On Thursday, December 6th, the Public Interest Declassification Board will host an open meeting to discuss its recommendations to the President on Transforming the Security Classification System. The full Report to the President will be published online on December 6th . The meeting will focus on the Board’s fourteen recommendations, centering on the need for new policies for classifying information, new processes for declassifying information, and the imperative for using and integrating technology into these processes.

When: December 6, 2012 from 9:00 a.m. – 10:30 a.m.
Doors Open: 8:45 a.m.
Where: The Archivist’s Reception Room, Room 105 in the National Archives Building
Address: 700 Pennsylvania Avenue, NW, Washington, DC
(Note: Attendees must enter through the Pennsylvania Avenue entrance.)
RSVP: pidb@nara.gov

The meeting is open to all, including press and media. Space is limited and attendees must register via pidb@nara.gov. Please note that one form of Government-issued photo identification (e.g. driver’s license) is required to gain admittance.

Read the full post on the AOTUS blog

We’re excited to participate in #AskAnArchivist on October 30! Archivists from our locations across the nation are ready to answer your questions at @usnatarchives on Twitter tomorrow.

We have archivists that concentrate on the history of the National Archives, work with audiovisual materials, declassify documents, textual reference, Presidential materials and more.

This is your chance to find out how archivists came to have these jobs, what they like or dislike, and what they do! No question is too serious or too silly–so find out about FOIA or learn about the invention of the Beach Cart.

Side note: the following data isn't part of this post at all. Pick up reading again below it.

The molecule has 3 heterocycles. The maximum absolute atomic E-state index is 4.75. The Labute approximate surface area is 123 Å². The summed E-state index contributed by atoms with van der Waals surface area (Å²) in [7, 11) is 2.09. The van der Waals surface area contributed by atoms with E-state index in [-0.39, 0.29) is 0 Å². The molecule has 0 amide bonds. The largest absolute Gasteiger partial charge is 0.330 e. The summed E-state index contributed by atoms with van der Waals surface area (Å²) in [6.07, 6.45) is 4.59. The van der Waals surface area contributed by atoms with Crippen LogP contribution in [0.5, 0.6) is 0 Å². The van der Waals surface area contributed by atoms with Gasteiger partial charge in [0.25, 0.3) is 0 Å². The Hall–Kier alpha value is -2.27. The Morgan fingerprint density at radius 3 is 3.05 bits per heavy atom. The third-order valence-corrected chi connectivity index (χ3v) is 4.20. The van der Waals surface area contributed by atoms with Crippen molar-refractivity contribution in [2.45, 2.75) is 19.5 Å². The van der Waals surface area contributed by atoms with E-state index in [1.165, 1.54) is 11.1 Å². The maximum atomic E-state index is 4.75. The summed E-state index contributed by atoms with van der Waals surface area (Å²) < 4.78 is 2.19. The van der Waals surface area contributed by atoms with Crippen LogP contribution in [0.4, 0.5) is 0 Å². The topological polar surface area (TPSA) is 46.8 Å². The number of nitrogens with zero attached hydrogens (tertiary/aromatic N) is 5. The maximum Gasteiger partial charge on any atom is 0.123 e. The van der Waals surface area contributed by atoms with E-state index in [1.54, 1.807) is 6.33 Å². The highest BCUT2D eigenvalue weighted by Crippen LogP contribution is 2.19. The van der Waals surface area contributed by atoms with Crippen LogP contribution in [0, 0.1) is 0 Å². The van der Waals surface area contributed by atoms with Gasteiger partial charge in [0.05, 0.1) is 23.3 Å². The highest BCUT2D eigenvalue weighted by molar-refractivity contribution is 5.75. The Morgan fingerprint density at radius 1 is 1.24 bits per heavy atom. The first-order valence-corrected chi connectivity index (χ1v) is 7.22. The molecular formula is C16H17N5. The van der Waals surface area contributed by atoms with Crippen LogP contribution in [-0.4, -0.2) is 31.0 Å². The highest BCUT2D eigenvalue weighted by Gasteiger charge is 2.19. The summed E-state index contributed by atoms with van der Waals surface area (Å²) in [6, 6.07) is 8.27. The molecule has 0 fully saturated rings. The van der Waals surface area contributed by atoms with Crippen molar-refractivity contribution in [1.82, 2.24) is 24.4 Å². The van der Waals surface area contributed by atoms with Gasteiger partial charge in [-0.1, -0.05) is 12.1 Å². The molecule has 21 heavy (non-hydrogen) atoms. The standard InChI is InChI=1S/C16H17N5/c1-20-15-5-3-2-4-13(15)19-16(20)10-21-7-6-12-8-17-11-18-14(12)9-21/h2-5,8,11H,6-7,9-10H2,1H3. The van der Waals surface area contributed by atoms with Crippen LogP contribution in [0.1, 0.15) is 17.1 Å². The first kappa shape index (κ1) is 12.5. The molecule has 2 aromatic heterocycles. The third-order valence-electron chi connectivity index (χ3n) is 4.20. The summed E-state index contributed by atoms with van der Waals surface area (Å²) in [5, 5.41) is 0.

The schedule is below, but feel free to tweet us questions ahead of time!

@usnatarchives

8:30 a.m. to 5 p.m. ET

Got a question for our Presidential libraries? Tweet a question to

@FDRLibrary

@IkeLibrary

@JFKLibrary

@LBJLibrary

@carterlibrary

@WJCLibrary

@bush41library

Schedule for @usnatarchives

8:30-9 am EDT, Steve Greene

Steve Greene is an Archivist and the Special Media Holdings Coordinator for the Office of Presidential Libraries since 2010. Before that, Steve was the AV Archivist for the Nixon Presidential Library. Steve has worked with the Preservation, Processing and Reference Service on Stills, Sound Recordings and Moving Images at the Presidential Libraries for over 15 years.

9-9:30 am EDT, Amber Forrester

Amber Forrester is an Archivist in NARA’s National Declassification Center, where she has worked for four years. She spends her days working with NARA’s classified holdings and living the NDC motto: “Releasing all we can, protecting what we must.” Amber holds an MLS in Archives & Records Management from the University of Maryland and a BA in American Studies and History from Case Western Reserve University.

9:30-10 am EDT, Rebecca Collier